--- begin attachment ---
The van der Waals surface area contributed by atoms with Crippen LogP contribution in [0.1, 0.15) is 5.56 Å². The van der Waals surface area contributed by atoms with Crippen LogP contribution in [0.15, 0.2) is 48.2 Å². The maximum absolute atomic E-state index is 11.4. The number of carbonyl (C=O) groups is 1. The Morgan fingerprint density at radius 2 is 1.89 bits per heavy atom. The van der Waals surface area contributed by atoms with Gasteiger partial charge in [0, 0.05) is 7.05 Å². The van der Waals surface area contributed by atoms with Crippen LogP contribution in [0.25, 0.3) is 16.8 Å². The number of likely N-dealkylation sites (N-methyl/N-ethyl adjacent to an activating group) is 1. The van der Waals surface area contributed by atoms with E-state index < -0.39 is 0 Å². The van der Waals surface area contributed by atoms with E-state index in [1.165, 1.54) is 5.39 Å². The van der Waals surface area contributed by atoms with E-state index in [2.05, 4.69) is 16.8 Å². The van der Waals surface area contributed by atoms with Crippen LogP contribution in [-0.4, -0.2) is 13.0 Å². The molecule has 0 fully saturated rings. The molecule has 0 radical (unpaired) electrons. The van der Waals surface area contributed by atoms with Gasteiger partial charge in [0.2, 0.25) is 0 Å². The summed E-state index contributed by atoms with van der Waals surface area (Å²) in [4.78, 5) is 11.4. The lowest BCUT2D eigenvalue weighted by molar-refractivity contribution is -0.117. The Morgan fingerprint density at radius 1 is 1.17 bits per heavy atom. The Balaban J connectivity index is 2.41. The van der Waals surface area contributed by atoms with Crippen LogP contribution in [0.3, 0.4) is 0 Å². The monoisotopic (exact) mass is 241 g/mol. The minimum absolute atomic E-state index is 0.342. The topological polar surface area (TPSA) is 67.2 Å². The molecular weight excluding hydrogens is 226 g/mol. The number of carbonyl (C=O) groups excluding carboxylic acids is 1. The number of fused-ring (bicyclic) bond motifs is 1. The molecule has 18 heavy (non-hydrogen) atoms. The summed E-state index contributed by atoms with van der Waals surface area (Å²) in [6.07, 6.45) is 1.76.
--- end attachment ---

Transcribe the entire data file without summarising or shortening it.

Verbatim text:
The van der Waals surface area contributed by atoms with Crippen LogP contribution in [0.1, 0.15) is 5.56 Å². The van der Waals surface area contributed by atoms with Crippen LogP contribution in [0.15, 0.2) is 48.2 Å². The maximum absolute atomic E-state index is 11.4. The number of carbonyl (C=O) groups is 1. The Morgan fingerprint density at radius 2 is 1.89 bits per heavy atom. The van der Waals surface area contributed by atoms with Gasteiger partial charge in [0, 0.05) is 7.05 Å². The van der Waals surface area contributed by atoms with Crippen LogP contribution in [0.25, 0.3) is 16.8 Å². The number of likely N-dealkylation sites (N-methyl/N-ethyl adjacent to an activating group) is 1. The van der Waals surface area contributed by atoms with E-state index < -0.39 is 0 Å². The van der Waals surface area contributed by atoms with E-state index in [1.165, 1.54) is 5.39 Å². The van der Waals surface area contributed by atoms with E-state index in [2.05, 4.69) is 16.8 Å². The van der Waals surface area contributed by atoms with Crippen LogP contribution in [-0.4, -0.2) is 13.0 Å². The molecule has 0 fully saturated rings. The molecule has 0 radical (unpaired) electrons. The van der Waals surface area contributed by atoms with Gasteiger partial charge in [0.2, 0.25) is 0 Å². The summed E-state index contributed by atoms with van der Waals surface area (Å²) in [4.78, 5) is 11.4. The lowest BCUT2D eigenvalue weighted by molar-refractivity contribution is -0.117. The Morgan fingerprint density at radius 1 is 1.17 bits per heavy atom. The Balaban J connectivity index is 2.41. The van der Waals surface area contributed by atoms with Crippen LogP contribution in [0.3, 0.4) is 0 Å². The monoisotopic (exact) mass is 241 g/mol. The minimum absolute atomic E-state index is 0.342. The topological polar surface area (TPSA) is 67.2 Å². The molecular weight excluding hydrogens is 226 g/mol. The number of carbonyl (C=O) groups excluding carboxylic acids is 1. The number of fused-ring (bicyclic) bond motifs is 1. The molecule has 18 heavy (non-hydrogen) atoms. The summed E-state index contributed by atoms with van der Waals surface area (Å²) in [6.07, 6.45) is 1.76.